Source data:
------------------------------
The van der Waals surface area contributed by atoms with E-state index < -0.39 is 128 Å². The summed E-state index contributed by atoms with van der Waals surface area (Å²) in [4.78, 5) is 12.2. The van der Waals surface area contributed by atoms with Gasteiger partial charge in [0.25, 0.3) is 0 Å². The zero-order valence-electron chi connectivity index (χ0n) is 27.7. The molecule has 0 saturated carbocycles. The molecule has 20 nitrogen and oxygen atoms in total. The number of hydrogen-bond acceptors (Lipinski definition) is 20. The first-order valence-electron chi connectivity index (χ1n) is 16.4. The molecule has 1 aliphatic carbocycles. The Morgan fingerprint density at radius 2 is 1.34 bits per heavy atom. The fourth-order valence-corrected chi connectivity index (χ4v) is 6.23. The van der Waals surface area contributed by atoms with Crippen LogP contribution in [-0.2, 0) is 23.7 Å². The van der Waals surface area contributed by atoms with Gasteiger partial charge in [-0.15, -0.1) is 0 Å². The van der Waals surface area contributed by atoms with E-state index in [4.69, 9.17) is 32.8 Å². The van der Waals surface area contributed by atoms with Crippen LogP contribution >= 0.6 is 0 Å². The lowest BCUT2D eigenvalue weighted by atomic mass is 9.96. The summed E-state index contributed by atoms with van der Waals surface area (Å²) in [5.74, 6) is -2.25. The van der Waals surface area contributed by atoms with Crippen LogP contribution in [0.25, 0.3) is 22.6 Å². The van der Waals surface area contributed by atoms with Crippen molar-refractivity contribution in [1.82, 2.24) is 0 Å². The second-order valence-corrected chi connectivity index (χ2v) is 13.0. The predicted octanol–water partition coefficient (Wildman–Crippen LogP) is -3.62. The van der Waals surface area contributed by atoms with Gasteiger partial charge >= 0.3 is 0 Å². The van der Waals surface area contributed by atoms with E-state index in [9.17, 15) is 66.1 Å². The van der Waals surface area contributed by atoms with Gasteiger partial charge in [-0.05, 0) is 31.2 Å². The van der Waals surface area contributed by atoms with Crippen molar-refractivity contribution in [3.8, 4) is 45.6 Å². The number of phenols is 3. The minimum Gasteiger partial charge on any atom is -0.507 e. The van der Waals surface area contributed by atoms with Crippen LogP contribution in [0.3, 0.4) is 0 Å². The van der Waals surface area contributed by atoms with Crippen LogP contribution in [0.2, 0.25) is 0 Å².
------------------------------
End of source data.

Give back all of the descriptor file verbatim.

The van der Waals surface area contributed by atoms with E-state index < -0.39 is 128 Å². The summed E-state index contributed by atoms with van der Waals surface area (Å²) in [4.78, 5) is 12.2. The van der Waals surface area contributed by atoms with Gasteiger partial charge in [0.25, 0.3) is 0 Å². The zero-order valence-electron chi connectivity index (χ0n) is 27.7. The molecule has 0 saturated carbocycles. The molecule has 20 nitrogen and oxygen atoms in total. The number of hydrogen-bond acceptors (Lipinski definition) is 20. The first-order valence-electron chi connectivity index (χ1n) is 16.4. The molecule has 1 aliphatic carbocycles. The Morgan fingerprint density at radius 2 is 1.34 bits per heavy atom. The fourth-order valence-corrected chi connectivity index (χ4v) is 6.23. The van der Waals surface area contributed by atoms with Crippen LogP contribution in [-0.2, 0) is 23.7 Å². The van der Waals surface area contributed by atoms with Gasteiger partial charge in [-0.15, -0.1) is 0 Å². The van der Waals surface area contributed by atoms with E-state index in [4.69, 9.17) is 32.8 Å². The van der Waals surface area contributed by atoms with Crippen LogP contribution >= 0.6 is 0 Å². The lowest BCUT2D eigenvalue weighted by atomic mass is 9.96. The summed E-state index contributed by atoms with van der Waals surface area (Å²) in [5.74, 6) is -2.25. The van der Waals surface area contributed by atoms with Crippen LogP contribution in [0.25, 0.3) is 22.6 Å². The van der Waals surface area contributed by atoms with Crippen molar-refractivity contribution in [1.82, 2.24) is 0 Å². The second-order valence-corrected chi connectivity index (χ2v) is 13.0. The predicted octanol–water partition coefficient (Wildman–Crippen LogP) is -3.62. The van der Waals surface area contributed by atoms with Gasteiger partial charge >= 0.3 is 0 Å². The van der Waals surface area contributed by atoms with E-state index in [9.17, 15) is 66.1 Å². The van der Waals surface area contributed by atoms with Gasteiger partial charge in [-0.05, 0) is 31.2 Å². The van der Waals surface area contributed by atoms with Crippen molar-refractivity contribution in [3.8, 4) is 45.6 Å². The number of phenols is 3. The minimum Gasteiger partial charge on any atom is -0.507 e. The van der Waals surface area contributed by atoms with Crippen LogP contribution in [0.3, 0.4) is 0 Å². The van der Waals surface area contributed by atoms with Crippen LogP contribution in [0.2, 0.25) is 0 Å².